Australian artists launch global art auction to raise money for Ukrainian refugees

Andrei Vigovsky, 45, prepares to take up arms to fight for his country.

The reserve officer has been in the Ukrainian city of Kharkiv since the start of the war, hiding every night in an underground metro station.

His sister, Olena Vigovska, who immigrated to Australia 26 years ago, has watched helplessly from a distance as the war unfolded.

“It’s a feeling of, ‘What are you going to do?'” she told 07:30.

“It’s unbelievable. I still pinch myself every morning.”

In the second week of the war, Ms. Vigovska and three other Ukrainian Australian artists began putting together an auction to raise money for refugees in their homeland.

Olena Vigovska’s brother has been in Kharkov since the beginning of the war.ABC news

“We happily jumped on that project,” she said.

“I feel much better now. I can use my skills to raise money and show the world how important and useful art can be in wartime.”

Her painting of three bold sunflowers is one of four artworks to be sold next month, with proceeds going to Habitat for Humanity.

Artwork featuring three bold sunflowers.
Olena Vigovska’s piece, Sunshine for Ukraine.Delivered

“It will be a lot of work to rebuild Ukraine,” she said.

“In Kharkiv … the number of apartment buildings that [have been] completely destroyed is 2,000.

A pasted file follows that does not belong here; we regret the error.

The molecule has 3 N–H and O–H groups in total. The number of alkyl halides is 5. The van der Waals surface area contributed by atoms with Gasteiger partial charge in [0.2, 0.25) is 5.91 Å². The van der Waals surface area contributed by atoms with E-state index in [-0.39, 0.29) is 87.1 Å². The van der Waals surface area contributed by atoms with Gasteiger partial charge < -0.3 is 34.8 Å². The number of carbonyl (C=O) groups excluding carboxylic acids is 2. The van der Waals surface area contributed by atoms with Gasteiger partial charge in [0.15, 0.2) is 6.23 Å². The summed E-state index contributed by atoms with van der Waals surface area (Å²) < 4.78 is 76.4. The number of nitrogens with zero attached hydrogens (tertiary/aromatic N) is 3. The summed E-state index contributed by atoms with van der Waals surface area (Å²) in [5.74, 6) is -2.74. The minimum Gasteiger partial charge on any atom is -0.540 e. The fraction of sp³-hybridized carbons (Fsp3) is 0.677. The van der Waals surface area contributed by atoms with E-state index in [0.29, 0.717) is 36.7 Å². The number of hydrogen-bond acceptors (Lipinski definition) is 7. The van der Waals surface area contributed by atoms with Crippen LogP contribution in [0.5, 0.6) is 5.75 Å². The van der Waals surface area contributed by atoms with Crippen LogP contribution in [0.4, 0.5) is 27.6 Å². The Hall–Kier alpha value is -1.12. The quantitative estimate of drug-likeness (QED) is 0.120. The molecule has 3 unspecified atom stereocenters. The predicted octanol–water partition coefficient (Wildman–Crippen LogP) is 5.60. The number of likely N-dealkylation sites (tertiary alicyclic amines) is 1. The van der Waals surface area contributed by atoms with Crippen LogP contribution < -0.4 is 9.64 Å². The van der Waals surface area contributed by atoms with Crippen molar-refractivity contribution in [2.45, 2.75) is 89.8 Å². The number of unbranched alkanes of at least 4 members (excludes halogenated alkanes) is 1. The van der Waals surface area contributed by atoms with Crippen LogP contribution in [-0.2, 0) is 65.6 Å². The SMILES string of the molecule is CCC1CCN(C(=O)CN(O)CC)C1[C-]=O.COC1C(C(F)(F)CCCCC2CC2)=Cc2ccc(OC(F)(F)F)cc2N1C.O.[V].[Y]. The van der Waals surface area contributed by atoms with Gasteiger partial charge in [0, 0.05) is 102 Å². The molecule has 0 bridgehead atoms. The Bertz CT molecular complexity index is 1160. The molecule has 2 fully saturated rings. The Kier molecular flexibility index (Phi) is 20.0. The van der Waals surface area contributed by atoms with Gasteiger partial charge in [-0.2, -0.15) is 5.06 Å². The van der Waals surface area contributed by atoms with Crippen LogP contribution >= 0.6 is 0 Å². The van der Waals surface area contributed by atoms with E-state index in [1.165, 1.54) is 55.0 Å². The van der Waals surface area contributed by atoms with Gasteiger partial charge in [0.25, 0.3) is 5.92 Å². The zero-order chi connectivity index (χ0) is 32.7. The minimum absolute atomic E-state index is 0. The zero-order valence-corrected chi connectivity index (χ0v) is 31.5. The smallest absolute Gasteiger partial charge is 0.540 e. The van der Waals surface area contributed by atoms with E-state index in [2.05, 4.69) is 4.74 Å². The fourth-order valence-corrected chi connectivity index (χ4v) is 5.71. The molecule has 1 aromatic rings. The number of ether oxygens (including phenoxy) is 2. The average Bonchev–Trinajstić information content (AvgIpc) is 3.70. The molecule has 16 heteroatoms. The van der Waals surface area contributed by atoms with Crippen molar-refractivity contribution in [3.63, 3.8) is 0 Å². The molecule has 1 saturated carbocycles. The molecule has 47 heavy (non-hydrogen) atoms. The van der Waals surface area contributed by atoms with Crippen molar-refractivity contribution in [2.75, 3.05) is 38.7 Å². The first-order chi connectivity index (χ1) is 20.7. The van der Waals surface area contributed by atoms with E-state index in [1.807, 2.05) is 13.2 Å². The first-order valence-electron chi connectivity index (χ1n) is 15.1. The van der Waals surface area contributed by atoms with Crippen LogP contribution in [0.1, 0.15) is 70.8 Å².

“It’s just awful to watch.

Art a reflection of Ukraine’s resilience

The project’s organizer Tetiana Koldunenko told 07:30 that the stress of the war had taken a huge toll on her and her family.

“My Aunt Raisa lived on the fourth floor of her apartment building,” she said.

“She couldn’t go to the shelter because of her knee problem and asthma.

“There was no water, no heating, the windows were broken and it was -12 [degrees Celsius] outside, so she was probably thinking, ‘Shall I freeze to death today or tomorrow?'”

For 12 days, Ms Koldunenko’s 85-year-old aunt, with the help of her local MP, made the arduous journey from Kharkiv to Sydney.

Elderly woman and her daughter are sitting at a dining table with a vase of sunflowers.
Tetiana’s 85-year-old aunt is now in Sydney after escaping from Kharkiv.ABC News: Shaun Kingma

“When I see all these people who want to leave, I really feel like they have to leave… we have to save their lives in any way we can,” Ms Koldunenko said.

She said focusing her energies on creating art for auction gave her new life and some hope for the future.

Artwork of a yellow and blue butterfly.
Tetiana Koldunenko’s piece, Towards the Light.Delivered

Ms Koldunenko said she wanted her painting of two butterflies in the colors of the Ukrainian flag to represent the transformation Ukraine was undergoing.

“The butterfly is a symbol of the caterpillar’s change — you turn into something beautiful,” she said.

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Russian attacks continue in Ukraine’s eastern Donbas region

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